You’ve purchased the music. Doesn’t that give you a right to play it? Not necessarily. One of the exclusive rights given by copyright is the reproduction right, but another is the public performance right.
This means that, even after you have purchased a licensed copy of a literary, dramatic or musical work or a sound recording or movie, you have to negotiate separately with the copyright owner if you want to play or perform the work in public.
If you play music at home for family and friends, that doesn’t count as a public performance, but if you run a motel where members of the public can watch videos in their rooms, that does count as public performances even if only one person sees a video at a time.
It isn’t practical for everyone who wants to play songs in public to contact every songwriter to negotiate a licence for every song. To get around this difficulty, copyright collecting societies have been set up.
In Australia, the Australasian Performing Right Association offers music performance licences to businesses and individuals, and distributes the royalties to songwriters. For sound recordings, the Phonographic Performance Company of Australia performs a similar task.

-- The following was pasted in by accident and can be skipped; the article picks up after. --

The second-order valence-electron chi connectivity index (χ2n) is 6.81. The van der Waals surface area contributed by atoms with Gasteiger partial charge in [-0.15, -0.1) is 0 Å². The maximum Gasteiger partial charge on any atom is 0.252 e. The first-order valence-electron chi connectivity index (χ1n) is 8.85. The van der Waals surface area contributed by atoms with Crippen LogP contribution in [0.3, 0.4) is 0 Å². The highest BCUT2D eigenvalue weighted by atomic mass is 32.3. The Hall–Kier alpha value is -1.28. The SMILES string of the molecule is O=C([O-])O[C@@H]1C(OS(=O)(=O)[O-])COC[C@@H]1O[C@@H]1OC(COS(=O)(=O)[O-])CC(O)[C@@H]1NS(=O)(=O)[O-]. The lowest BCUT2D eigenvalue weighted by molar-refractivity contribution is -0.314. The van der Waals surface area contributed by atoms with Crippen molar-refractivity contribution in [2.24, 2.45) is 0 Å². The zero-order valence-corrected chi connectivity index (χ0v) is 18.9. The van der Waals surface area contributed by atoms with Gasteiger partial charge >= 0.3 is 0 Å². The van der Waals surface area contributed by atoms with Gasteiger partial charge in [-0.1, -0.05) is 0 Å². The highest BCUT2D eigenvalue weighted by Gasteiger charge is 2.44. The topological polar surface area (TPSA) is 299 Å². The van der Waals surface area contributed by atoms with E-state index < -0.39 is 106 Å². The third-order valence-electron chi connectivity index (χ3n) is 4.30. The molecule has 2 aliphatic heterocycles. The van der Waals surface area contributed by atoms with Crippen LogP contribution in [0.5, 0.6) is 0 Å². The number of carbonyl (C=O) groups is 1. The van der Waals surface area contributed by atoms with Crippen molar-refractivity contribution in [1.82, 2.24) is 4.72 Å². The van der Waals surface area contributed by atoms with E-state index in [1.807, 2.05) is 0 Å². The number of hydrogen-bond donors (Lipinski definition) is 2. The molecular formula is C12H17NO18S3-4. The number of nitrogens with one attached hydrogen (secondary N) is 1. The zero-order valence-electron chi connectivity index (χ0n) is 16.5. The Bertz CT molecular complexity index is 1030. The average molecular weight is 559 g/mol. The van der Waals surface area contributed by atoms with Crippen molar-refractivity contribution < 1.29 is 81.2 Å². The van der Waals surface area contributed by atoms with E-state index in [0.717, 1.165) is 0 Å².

If you run a shop and you play background music, you will need to get licences both from APRA to cover public performance of the music and PPCA to cover public performance of the sound recordings.
If you run a non-profit organisation which puts on a concert which members of the public can attend, you still need to get a public performance licence, even if no entrance fee is charged.